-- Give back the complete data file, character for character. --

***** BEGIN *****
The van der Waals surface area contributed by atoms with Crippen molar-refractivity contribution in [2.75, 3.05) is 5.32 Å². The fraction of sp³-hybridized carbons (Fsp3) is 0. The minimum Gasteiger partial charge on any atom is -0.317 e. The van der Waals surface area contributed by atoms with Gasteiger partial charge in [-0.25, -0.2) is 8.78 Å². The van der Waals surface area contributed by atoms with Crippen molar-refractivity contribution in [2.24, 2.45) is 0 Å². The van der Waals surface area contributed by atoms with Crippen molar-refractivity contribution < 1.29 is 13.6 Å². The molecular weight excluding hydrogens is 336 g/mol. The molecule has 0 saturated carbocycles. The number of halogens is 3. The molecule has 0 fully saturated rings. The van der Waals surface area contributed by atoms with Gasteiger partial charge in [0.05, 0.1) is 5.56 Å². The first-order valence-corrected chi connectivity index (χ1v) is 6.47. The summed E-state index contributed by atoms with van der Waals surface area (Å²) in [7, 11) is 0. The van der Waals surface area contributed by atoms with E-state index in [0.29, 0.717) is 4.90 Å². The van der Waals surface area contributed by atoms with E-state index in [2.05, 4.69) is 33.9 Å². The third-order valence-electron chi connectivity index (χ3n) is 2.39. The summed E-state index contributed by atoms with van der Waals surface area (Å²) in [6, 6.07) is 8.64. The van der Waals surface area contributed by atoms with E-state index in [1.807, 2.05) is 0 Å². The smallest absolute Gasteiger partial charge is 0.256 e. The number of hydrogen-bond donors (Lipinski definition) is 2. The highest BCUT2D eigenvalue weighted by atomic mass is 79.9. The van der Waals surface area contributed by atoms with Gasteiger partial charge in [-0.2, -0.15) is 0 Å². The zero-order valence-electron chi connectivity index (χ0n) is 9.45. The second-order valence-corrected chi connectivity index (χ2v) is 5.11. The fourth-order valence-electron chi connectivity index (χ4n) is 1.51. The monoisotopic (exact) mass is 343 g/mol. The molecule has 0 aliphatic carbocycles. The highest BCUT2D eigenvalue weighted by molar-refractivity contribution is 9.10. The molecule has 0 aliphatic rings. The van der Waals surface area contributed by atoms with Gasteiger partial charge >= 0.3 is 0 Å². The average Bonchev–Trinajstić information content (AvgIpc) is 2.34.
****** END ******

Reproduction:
The van der Waals surface area contributed by atoms with Crippen molar-refractivity contribution in [2.75, 3.05) is 5.32 Å². The fraction of sp³-hybridized carbons (Fsp3) is 0. The minimum Gasteiger partial charge on any atom is -0.317 e. The van der Waals surface area contributed by atoms with Gasteiger partial charge in [-0.25, -0.2) is 8.78 Å². The van der Waals surface area contributed by atoms with Crippen molar-refractivity contribution in [2.24, 2.45) is 0 Å². The van der Waals surface area contributed by atoms with Crippen molar-refractivity contribution < 1.29 is 13.6 Å². The molecular weight excluding hydrogens is 336 g/mol. The molecule has 0 saturated carbocycles. The number of halogens is 3. The molecule has 0 fully saturated rings. The van der Waals surface area contributed by atoms with Gasteiger partial charge in [0.05, 0.1) is 5.56 Å². The first-order valence-corrected chi connectivity index (χ1v) is 6.47. The summed E-state index contributed by atoms with van der Waals surface area (Å²) in [7, 11) is 0. The van der Waals surface area contributed by atoms with E-state index in [0.29, 0.717) is 4.90 Å². The van der Waals surface area contributed by atoms with E-state index in [2.05, 4.69) is 33.9 Å². The third-order valence-electron chi connectivity index (χ3n) is 2.39. The summed E-state index contributed by atoms with van der Waals surface area (Å²) in [6, 6.07) is 8.64. The van der Waals surface area contributed by atoms with E-state index in [1.807, 2.05) is 0 Å². The smallest absolute Gasteiger partial charge is 0.256 e. The number of hydrogen-bond donors (Lipinski definition) is 2. The highest BCUT2D eigenvalue weighted by atomic mass is 79.9. The van der Waals surface area contributed by atoms with Gasteiger partial charge in [-0.2, -0.15) is 0 Å². The zero-order valence-electron chi connectivity index (χ0n) is 9.45. The second-order valence-corrected chi connectivity index (χ2v) is 5.11. The fourth-order valence-electron chi connectivity index (χ4n) is 1.51. The monoisotopic (exact) mass is 343 g/mol. The molecule has 0 aliphatic carbocycles. The highest BCUT2D eigenvalue weighted by molar-refractivity contribution is 9.10. The molecule has 0 aliphatic rings. The van der Waals surface area contributed by atoms with Gasteiger partial charge >= 0.3 is 0 Å². The average Bonchev–Trinajstić information content (AvgIpc) is 2.34.